The little Japanese market in Santa Barbara is dangerously close to the Trader Joe’s. (And Trader Joe’s is already dangerous enough as it is, whether I go on an empty stomach or not…)
If I am lucky enough to have some free time to swing by the Japanese market, I like to take my time and wander around it, looking at every single item in the store.
It doesn’t take long; it’s a small enough shop. Stacks of sweet packaged mochi and large sacks of rice give way to three narrow aisles of Japanese (and other Asian) staples and condiments. (Cardboard boxes stuffed with daikon, taro, and avocados line the aisle floors.) A few small refrigeration units display the more delicate vegetables– shiitake, eringi, and enoki mushrooms, Japanese eggplants, and gobo root– along with jars of umeboshi and kimchi, frozen sushi-grade seafood, and plastic packs of natto.
It’s #BrunchWeek! A whole week to celebrate my favorite meal of the week– and not just any old wait-in-line overpriced restaurant brunch, but the best kind of brunch: the homemade kind.
I hope you’ve already been enjoying recipes from my fellow #BrunchWeek bloggers, who kicked off the week on Sunday, and who have now posted five days of amazing brunch recipes and giveaways! (Scroll down for links!)
|_________________||“I don’t get why people like brunch. What’s the benefit of combining break dancing and lunch?”
- Tracy Jordan, 30 Rock
As promised: the chickpea-less hummus recipe!
Strange, right? But this beet “hummus” is lusciously tangy and bright, with a smooth yet substantial hummus-y texture. It’s my new (slash only) favorite way to enjoy beets.
I admit that I’ve never really gotten excited about beets in any form (although the idea of beet chips is intriguing…), but I am proof that nearly anyone would enjoy this hummus, whether beets are your type of root vegetable or not. Especially if you love the zing of red wine vinegar and fresh squeezed lemon, and the inviting blend of garlic and pine nuts.
My mom and I made this hummus together when my parents came to visit last month. It was nice to have a little alone time to talk with each other– a rarity these days because I live so far away from Wisconsin and often head home at the same time as my sisters.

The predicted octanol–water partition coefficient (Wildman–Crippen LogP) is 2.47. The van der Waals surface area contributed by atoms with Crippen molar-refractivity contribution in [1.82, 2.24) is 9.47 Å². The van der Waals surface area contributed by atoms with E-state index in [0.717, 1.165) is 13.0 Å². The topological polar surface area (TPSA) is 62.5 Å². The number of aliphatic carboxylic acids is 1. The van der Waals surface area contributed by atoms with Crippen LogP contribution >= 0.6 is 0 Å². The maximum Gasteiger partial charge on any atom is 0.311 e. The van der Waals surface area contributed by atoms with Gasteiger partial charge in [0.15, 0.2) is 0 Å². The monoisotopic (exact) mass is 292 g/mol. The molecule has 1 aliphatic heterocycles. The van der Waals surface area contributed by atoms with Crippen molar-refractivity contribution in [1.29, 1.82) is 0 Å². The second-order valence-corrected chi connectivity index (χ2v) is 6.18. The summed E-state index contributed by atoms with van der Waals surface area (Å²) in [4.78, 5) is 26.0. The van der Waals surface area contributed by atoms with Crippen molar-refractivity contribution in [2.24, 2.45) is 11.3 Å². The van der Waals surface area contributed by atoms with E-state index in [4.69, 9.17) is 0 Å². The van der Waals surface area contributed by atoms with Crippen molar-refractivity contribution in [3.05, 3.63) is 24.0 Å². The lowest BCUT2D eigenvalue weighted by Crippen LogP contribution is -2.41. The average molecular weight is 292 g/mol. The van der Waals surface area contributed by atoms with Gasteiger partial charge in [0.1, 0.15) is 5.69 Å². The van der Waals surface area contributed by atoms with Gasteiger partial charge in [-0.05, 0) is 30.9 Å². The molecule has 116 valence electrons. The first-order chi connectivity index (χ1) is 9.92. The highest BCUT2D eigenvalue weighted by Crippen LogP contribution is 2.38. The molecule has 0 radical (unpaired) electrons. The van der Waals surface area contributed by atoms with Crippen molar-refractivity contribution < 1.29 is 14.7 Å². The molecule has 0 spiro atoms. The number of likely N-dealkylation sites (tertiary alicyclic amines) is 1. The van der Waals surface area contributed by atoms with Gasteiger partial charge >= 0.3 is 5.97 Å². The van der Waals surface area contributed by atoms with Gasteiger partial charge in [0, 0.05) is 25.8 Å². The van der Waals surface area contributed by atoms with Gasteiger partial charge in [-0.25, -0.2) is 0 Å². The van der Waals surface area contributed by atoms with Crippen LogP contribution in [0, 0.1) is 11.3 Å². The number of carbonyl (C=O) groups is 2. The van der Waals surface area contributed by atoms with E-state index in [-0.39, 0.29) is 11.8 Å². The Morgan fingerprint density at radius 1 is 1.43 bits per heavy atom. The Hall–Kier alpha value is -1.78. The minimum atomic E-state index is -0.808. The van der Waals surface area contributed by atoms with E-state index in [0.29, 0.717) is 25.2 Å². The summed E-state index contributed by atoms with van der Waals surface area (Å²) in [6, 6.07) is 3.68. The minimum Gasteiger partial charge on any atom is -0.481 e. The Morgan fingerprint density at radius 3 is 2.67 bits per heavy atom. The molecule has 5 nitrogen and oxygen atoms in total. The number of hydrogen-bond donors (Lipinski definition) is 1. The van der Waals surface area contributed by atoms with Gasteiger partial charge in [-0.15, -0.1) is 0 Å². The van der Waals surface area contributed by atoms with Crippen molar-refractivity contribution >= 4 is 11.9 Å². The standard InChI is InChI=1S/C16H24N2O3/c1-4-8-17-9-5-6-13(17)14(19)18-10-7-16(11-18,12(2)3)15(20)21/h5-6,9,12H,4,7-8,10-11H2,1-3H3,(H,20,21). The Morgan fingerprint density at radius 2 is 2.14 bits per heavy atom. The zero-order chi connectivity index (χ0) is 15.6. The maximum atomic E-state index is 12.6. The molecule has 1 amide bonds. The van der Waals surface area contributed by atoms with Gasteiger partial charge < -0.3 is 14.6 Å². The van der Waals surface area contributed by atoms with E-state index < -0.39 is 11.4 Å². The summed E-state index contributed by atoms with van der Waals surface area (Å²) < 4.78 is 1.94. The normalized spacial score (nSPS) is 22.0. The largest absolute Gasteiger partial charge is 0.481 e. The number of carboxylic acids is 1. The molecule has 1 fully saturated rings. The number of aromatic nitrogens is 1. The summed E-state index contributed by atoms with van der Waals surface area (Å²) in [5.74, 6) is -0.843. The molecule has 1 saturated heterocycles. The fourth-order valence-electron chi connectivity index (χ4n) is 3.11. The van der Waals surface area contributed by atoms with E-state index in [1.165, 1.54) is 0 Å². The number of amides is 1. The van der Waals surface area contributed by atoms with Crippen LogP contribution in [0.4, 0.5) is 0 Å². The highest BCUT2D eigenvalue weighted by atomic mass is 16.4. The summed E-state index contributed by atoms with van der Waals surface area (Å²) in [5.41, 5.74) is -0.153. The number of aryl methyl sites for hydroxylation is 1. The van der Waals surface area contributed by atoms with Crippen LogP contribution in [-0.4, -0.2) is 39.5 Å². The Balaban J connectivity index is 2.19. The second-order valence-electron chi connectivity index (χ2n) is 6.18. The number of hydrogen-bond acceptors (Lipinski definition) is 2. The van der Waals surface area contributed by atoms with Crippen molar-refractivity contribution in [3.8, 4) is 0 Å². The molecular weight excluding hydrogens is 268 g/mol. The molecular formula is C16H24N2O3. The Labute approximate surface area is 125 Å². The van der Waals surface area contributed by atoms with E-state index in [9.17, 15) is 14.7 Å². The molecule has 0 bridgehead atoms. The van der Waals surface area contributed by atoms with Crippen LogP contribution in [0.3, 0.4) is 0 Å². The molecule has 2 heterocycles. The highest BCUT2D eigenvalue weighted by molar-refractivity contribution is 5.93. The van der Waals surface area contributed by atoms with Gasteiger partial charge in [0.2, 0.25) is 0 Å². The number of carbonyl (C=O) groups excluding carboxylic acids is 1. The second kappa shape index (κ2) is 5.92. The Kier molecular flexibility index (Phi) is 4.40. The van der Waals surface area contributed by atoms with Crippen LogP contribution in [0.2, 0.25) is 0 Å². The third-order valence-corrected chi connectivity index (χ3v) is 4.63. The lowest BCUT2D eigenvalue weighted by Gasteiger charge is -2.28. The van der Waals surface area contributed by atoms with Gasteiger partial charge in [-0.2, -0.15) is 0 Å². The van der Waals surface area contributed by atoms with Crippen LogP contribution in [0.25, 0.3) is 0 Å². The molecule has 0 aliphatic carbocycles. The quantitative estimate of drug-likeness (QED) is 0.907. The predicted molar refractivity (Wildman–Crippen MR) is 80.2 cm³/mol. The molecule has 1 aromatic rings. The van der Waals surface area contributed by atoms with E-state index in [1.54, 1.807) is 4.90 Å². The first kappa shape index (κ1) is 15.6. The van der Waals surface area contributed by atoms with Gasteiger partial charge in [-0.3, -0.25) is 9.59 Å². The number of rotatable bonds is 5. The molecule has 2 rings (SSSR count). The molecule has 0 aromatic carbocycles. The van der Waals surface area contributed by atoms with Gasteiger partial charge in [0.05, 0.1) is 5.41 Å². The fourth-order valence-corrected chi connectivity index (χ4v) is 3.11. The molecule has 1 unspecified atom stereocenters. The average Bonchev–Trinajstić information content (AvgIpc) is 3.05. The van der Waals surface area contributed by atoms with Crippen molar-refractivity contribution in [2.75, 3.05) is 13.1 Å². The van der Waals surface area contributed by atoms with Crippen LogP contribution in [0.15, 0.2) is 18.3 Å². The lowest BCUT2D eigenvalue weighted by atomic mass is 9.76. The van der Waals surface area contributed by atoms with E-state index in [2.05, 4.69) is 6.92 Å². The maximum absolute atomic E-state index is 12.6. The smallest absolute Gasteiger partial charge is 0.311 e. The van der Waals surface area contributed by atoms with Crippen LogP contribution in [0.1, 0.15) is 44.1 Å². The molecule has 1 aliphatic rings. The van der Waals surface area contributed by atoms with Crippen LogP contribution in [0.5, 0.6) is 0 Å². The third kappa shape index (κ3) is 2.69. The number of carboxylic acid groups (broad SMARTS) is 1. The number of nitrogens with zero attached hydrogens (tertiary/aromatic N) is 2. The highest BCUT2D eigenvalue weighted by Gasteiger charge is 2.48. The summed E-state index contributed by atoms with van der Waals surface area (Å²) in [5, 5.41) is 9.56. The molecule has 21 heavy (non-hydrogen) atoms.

Necessity is the mother of invention; I think many a cocktail owes its existence to low alcohol tolerance.
Granted, some cocktails have an astronomical liquor-to-mixer ratio. You know, the kind so strong that you can enjoy approximately one drink on any given weeknight– maybe one and a half on a weekend– but where’s the fun in that?
I may be one of the world’s slowest drinkers (I have to microwave my cup of coffee at least three times every morning) but I’d still prefer to drink several lighter cocktails in an evening, rather than one so potent it just sits there, becoming increasingly warm and watery, yet still somehow tasting too alcoholic to be truly enjoyable.
I’ve been old enough for a while now that I don’t feel the need to grimace at the harsh taste of alcohol in my drinks just to feel that I’ve gotten my money’s worth. I want to drink something that tastes good.
I’ve been wanting to make something for the blog that draws inspiration from the stories I’ve read. Anyone who knows me knows that I’m just a wee bit obsessed with George R.R. Martin’s “A Song Of Ice And Fire” series. For those of you who don’t know about the books, they are the story behind HBO’s “Game Of Thrones.”
I started reading the series over a year and a half ago, and even carried the first book, A Game Of Thrones, with me when I went to Europe with Allison. When I finished book 5, I had a lot of other things on my kindle (will never again carry huge brick-sized books on trips), including some old and new favorites: a little Neil Gaiman, Neil Degrasse Tyson, Tolkien, and Joyce Carol Oates.
I had a lot to occupy myself with; surely I would be able to find a new obsession. I was wrong. I only lasted about a month before online speculation and theories made me want to re-read the entire series. And I’m so glad I did: the characters are much easier to keep track of and there is a ton of foreshadowing that you miss on the first read.
I have a fear of deep-frying things.
Well not so much a fear, as an unshakable ambivalence.
And no, not just for health reasons. I’ll happily order deep-fried calamari, french fries, falafel, or agedashi-doufu at a restaurant. I’m just eternally reluctant to make them at home.
My history with deep-frying things is short and tinged with disappointment: